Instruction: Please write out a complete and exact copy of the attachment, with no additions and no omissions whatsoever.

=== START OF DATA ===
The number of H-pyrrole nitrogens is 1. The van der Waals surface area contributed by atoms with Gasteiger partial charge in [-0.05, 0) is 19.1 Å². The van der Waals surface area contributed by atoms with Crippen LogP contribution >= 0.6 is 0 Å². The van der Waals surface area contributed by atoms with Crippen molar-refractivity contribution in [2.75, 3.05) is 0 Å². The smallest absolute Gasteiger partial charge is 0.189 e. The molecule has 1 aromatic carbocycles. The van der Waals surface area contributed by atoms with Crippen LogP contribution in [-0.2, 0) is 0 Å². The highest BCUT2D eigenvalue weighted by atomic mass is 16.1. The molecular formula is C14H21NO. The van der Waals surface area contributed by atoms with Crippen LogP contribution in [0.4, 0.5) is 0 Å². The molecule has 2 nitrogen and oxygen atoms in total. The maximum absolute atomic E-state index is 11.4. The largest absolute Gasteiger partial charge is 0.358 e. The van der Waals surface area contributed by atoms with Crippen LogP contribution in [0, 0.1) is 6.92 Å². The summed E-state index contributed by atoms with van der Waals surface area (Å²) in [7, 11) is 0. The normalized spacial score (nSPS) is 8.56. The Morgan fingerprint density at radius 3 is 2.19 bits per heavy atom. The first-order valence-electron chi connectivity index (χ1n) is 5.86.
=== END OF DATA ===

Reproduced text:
The number of H-pyrrole nitrogens is 1. The van der Waals surface area contributed by atoms with Gasteiger partial charge in [-0.05, 0) is 19.1 Å². The van der Waals surface area contributed by atoms with Crippen LogP contribution >= 0.6 is 0 Å². The van der Waals surface area contributed by atoms with Crippen molar-refractivity contribution in [2.75, 3.05) is 0 Å². The smallest absolute Gasteiger partial charge is 0.189 e. The molecule has 1 aromatic carbocycles. The van der Waals surface area contributed by atoms with Crippen LogP contribution in [-0.2, 0) is 0 Å². The highest BCUT2D eigenvalue weighted by atomic mass is 16.1. The molecular formula is C14H21NO. The van der Waals surface area contributed by atoms with Crippen LogP contribution in [0.4, 0.5) is 0 Å². The molecule has 2 nitrogen and oxygen atoms in total. The maximum absolute atomic E-state index is 11.4. The largest absolute Gasteiger partial charge is 0.358 e. The van der Waals surface area contributed by atoms with Crippen LogP contribution in [0, 0.1) is 6.92 Å². The summed E-state index contributed by atoms with van der Waals surface area (Å²) in [7, 11) is 0. The normalized spacial score (nSPS) is 8.56. The Morgan fingerprint density at radius 3 is 2.19 bits per heavy atom. The first-order valence-electron chi connectivity index (χ1n) is 5.86.